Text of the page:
Bobby Dickerson: We came to Carolina and faced some solid pitching throughout. Our guys battled and have been in every game since. Our starters matched them and did a good job.
Inside the Ivy: Is the Southern League a two-team race?
Bobby Dickerson: It's only June, but after the draft and in the second half, the teams could be totally different. There is no doubt that Carolina is the best team we have faced.
Inside the Ivy: Do you feel your offense has started to cool off over the last few weeks?
Bobby Dickerson: No doubt about it. Our bats have been a little quiet at producing runs, but all of these guys play the game the right way and they are focused on the team atmosphere.
Bobby Dickerson: Murton and Pie are two guys I play every day. When we play a DH team, I can use that to get everyone some at-bats. When you look at the at-bats, all of the guys are getting some opportunities.
Inside the Ivy: How do you explain the situation with Bacon? He was promoted to Triple-A earlier this year, but is back on your team and not playing every day.
Bobby Dickerson: He had been in the league last year. He's a fast guy that is still working on his left-handed swing. His experience from being in the league was what got him promoted. It's unfortunate for him that he was sent back down. Fortunately for us, we love having him here.
Inside the Ivy: Are you surprised at how well Ryan Theriot is playing this season?
Bobby Dickerson: From what we'd seen in the past, we had not seen these kind of offensive numbers from him. He's a nice little player and is doing a solid job for us right now.
Inside the Ivy: Are Buck Coats' fielding errors a big concern to you?
Bobby Dickerson: They are a concern. Skill-wise, Buck does not show a reason why he is making so many errors. Seventy-five percent of them are throwing errors; a lot of it is mental. I think he still needs time to mature as an infielder. He puts a lot of pressure on himself to rush throws.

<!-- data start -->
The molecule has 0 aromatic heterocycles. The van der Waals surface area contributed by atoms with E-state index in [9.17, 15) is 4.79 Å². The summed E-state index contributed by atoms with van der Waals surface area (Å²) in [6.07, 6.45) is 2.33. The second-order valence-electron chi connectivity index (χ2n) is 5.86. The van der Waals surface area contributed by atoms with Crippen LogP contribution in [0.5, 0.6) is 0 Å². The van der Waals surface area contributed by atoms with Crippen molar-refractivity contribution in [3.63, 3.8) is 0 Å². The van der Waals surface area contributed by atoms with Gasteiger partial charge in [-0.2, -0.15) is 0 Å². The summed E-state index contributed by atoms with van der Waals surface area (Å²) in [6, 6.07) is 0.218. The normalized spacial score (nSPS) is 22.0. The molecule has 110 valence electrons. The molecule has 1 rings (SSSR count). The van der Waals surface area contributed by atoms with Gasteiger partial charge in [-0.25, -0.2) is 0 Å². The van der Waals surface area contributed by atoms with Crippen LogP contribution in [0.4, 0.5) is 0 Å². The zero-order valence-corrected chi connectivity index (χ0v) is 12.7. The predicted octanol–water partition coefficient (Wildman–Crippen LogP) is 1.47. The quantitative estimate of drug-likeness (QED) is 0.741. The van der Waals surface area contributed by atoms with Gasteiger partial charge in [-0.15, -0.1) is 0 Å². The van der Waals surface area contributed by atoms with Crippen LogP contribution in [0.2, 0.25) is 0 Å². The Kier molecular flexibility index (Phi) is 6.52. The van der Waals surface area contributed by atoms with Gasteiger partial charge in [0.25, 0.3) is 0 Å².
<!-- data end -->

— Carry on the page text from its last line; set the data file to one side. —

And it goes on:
Inside the Ivy: What is the plan for Dave Aardsma? Should we expect a promotion to Triple-A shortly?
Bobby Dickerson: I don't think there's a plan of movement for anybody right now; it's just based on need. We'll cross that bridge when it happens. He was just drafted in 2003 and may have been rushed to the big leagues a little bit. I know that we have not seen that 95 mph fastball yet. We have him in the 'pen, where he is comfortable. We'll see where he goes from here.
Inside the Ivy: Murton is new to the Cubs' organization after coming over from Boston last year. How impressed have you been with his production?
Bobby Dickerson: He's a quality baseball player by the way his at-bats and philosophies are. He gives you quality at-bats and is definitely a good hitter.
Inside the Ivy: Do you feel you will see Rich Hill again following his promotion to Triple-A?
Bobby Dickerson: I feel that I won't. The way he has been throwing the ball, he is definitely one of the better guys I've had.
Inside the Ivy: How do you manage when players from the big leagues and Triple-A are sent to West Tenn on either a demotion or a rehab stint?
Bobby Dickerson: That's the trickiest part: the "Richard Lewis factor." We are trying to find his swing again and mixing him in is the hardest on Richard. We're just trying to get him back on the track of development.
Inside the Ivy: How impressed have you been by Ricky Nolasco this season?
Bobby Dickerson: Very much so. He recently went out and faced one of the top guys (Josh Johnson) in the Marlins' organization. He made one mistake and gave up a solo home run. He is very impressive.
Inside the Ivy: Is becoming a major league manager a goal of yours?
Bobby Dickerson: Ultimately, everybody that does this business wants to be in the major leagues. For now, my goal is to be the best Double-A skipper I can be.
Inside the Ivy: What do you enjoy the most about being a minor league manager?
Bobby Dickerson: The most rewarding thing is when a kid I have has had success in the major leagues. The best call I ever got was when Junior Spivey made his major league debut with the Diamondbacks and called me afterward. It's more rewarding than championships ... seeing a kid get to the major leagues and knowing I played a hand in that.